Sunday, November 23, 2014
Sunday Reading - Sweet Potato the Final Verdict
Well the final verdict is in on this year's Sweet Potato experiment. As most of you know I try and add something new or try a new experiment each year to see how it will fit in with the plan of sustainable small farm agriculture around here. Farming in general is of course regional regardless of scale but small organic farming seems to be even more regional in my humble opinion. Others experiences may vary I guess but I never really seem to know how something is going to turn out under my local conditions until I do it.
This year was my first attempt at growing Sweet Potatoes. Tuber crops in general here require a bit more care than I have been told they do in other parts of the country. The rainy season combined with our heavy soils tend to rot the root crops before they can get a foot hold. Prior to late June it seems the best way to grow Potatoes here is in well draining raised beds....
Readers note: Preferably well draining raised beds that look pleasing to the eye is the best option, with solid wooden sides that fit the pastoral scene of rural calmness that comes as a nice side effect to homesteading. Not round, black rubber eyesores :)
I couldn't resist a bit of teasing towards our old tire friends here folks, it was meant in jest so don't take offense.
.... So I planted four little plants of Sweet Potatoes in a bed all their own and just let em go all Summer.
I was really impressed with how they took off and the yield from the little 8x4' bed was pretty impressive.
My son accused me of harvesting cow embryos when I dug em out of the ground. To be honest I was kinda surprised at the size. I had never seen Sweet Potatoes so big. I didn't know they came that way.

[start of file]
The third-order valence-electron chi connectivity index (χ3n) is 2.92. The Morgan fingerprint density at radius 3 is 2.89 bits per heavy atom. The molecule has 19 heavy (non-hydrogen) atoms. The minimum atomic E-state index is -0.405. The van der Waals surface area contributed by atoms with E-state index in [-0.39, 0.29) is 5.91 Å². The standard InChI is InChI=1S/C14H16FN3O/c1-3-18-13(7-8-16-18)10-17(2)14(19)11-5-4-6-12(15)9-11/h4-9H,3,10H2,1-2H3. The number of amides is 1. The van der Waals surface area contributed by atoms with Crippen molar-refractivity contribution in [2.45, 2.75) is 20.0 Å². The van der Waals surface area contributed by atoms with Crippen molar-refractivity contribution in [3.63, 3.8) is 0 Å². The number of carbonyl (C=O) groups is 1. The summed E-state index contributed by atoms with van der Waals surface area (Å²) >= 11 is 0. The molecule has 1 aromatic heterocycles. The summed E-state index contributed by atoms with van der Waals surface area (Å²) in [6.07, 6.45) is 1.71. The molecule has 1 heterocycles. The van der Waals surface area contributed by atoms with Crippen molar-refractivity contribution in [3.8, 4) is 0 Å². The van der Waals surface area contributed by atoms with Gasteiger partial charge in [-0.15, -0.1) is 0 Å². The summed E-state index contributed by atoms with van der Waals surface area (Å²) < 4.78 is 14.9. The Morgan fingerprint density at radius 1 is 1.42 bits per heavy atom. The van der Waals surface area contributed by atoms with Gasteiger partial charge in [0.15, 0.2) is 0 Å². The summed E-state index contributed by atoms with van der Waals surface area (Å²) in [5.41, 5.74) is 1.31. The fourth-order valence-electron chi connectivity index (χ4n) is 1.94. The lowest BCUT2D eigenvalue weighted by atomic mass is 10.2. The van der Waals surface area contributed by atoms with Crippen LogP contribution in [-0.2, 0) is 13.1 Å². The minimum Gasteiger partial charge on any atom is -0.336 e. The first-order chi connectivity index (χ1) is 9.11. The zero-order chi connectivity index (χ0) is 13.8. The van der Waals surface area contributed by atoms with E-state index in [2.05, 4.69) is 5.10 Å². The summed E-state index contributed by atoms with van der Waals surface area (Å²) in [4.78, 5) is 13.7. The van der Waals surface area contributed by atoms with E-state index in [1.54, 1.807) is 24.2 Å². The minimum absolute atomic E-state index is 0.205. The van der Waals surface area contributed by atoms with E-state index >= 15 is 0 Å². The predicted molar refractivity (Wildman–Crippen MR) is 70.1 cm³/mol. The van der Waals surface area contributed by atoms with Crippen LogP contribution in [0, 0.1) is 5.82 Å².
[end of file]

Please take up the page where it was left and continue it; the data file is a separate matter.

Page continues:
Next was the drying and curing process. I almost failed this as I didn't research this part ahead of time but once you pull the potatoes out of the ground you are only about half finished. They require a curing process in the 75+ degree range for a few weeks to turn the starches inside into sugars.
Lucky for us we had a relatively warm first part of the Fall and I was able to achieve the proper storage and curing temps/conditions in my tool shed. It stays pretty warm in there until Winter hits and is fairly well insulated.
Finally right before the first cold snap we had I brought them inside to finish the process in the front room that gets the bulk of the wood furnace air.
Last night was the final test. Mrs. PP found a recipe she liked and roasted one of the big ones (cut up of course) in olive oil and oregano. It really was quite good and apparently I handled the curing process just perfectly as it had a nice sweet flavor without being unduly so or over powering like all the candied, marshmallow type recipes I had tried before.
Another great side benefit to growing Sweet Potatoes was that the vines are not poisonous and were very prolific. I fed a bunch of them to the sheep as well after reading that the vines are commonly used as fodder in other parts of the world. It also grew in so thick the super-powered weeds we have around here couldn't keep up.
Definitely a crop I am going to continue growing and push the production up on as well.
Frankly I found that I loved them and look forward to eating plenty more.
Keep Prepping Everyone!!!!